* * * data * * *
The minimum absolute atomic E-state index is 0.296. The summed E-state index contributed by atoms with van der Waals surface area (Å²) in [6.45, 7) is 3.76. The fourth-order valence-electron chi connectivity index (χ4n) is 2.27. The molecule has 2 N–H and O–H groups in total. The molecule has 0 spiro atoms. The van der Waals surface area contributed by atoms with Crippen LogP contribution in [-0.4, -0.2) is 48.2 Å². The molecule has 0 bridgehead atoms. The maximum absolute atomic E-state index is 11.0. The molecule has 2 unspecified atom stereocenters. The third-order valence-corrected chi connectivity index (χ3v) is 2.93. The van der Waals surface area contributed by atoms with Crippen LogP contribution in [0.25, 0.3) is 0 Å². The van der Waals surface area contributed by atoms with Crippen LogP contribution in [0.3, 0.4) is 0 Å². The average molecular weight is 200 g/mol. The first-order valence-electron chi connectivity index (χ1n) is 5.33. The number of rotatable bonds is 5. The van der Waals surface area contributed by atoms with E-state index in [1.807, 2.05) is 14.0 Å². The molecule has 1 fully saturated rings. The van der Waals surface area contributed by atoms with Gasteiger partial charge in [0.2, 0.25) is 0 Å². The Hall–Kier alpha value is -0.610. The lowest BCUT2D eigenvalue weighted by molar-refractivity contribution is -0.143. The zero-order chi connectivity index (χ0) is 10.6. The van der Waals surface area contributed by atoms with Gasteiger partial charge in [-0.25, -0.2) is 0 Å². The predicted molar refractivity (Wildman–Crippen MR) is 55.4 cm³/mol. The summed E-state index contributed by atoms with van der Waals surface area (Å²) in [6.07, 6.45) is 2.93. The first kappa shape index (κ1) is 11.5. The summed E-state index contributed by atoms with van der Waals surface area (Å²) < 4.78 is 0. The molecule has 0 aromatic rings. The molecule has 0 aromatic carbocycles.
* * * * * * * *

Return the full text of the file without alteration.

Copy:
The minimum absolute atomic E-state index is 0.296. The summed E-state index contributed by atoms with van der Waals surface area (Å²) in [6.45, 7) is 3.76. The fourth-order valence-electron chi connectivity index (χ4n) is 2.27. The molecule has 2 N–H and O–H groups in total. The molecule has 0 spiro atoms. The van der Waals surface area contributed by atoms with Crippen LogP contribution in [-0.4, -0.2) is 48.2 Å². The molecule has 0 bridgehead atoms. The maximum absolute atomic E-state index is 11.0. The molecule has 2 unspecified atom stereocenters. The third-order valence-corrected chi connectivity index (χ3v) is 2.93. The van der Waals surface area contributed by atoms with Crippen LogP contribution in [0.25, 0.3) is 0 Å². The van der Waals surface area contributed by atoms with Crippen LogP contribution in [0.3, 0.4) is 0 Å². The average molecular weight is 200 g/mol. The first-order valence-electron chi connectivity index (χ1n) is 5.33. The number of rotatable bonds is 5. The van der Waals surface area contributed by atoms with E-state index in [1.807, 2.05) is 14.0 Å². The molecule has 1 fully saturated rings. The van der Waals surface area contributed by atoms with Gasteiger partial charge in [0.2, 0.25) is 0 Å². The Hall–Kier alpha value is -0.610. The lowest BCUT2D eigenvalue weighted by molar-refractivity contribution is -0.143. The zero-order chi connectivity index (χ0) is 10.6. The van der Waals surface area contributed by atoms with Gasteiger partial charge in [-0.25, -0.2) is 0 Å². The predicted molar refractivity (Wildman–Crippen MR) is 55.4 cm³/mol. The summed E-state index contributed by atoms with van der Waals surface area (Å²) in [6.07, 6.45) is 2.93. The first kappa shape index (κ1) is 11.5. The summed E-state index contributed by atoms with van der Waals surface area (Å²) < 4.78 is 0. The molecule has 0 aromatic rings. The molecule has 0 aromatic carbocycles.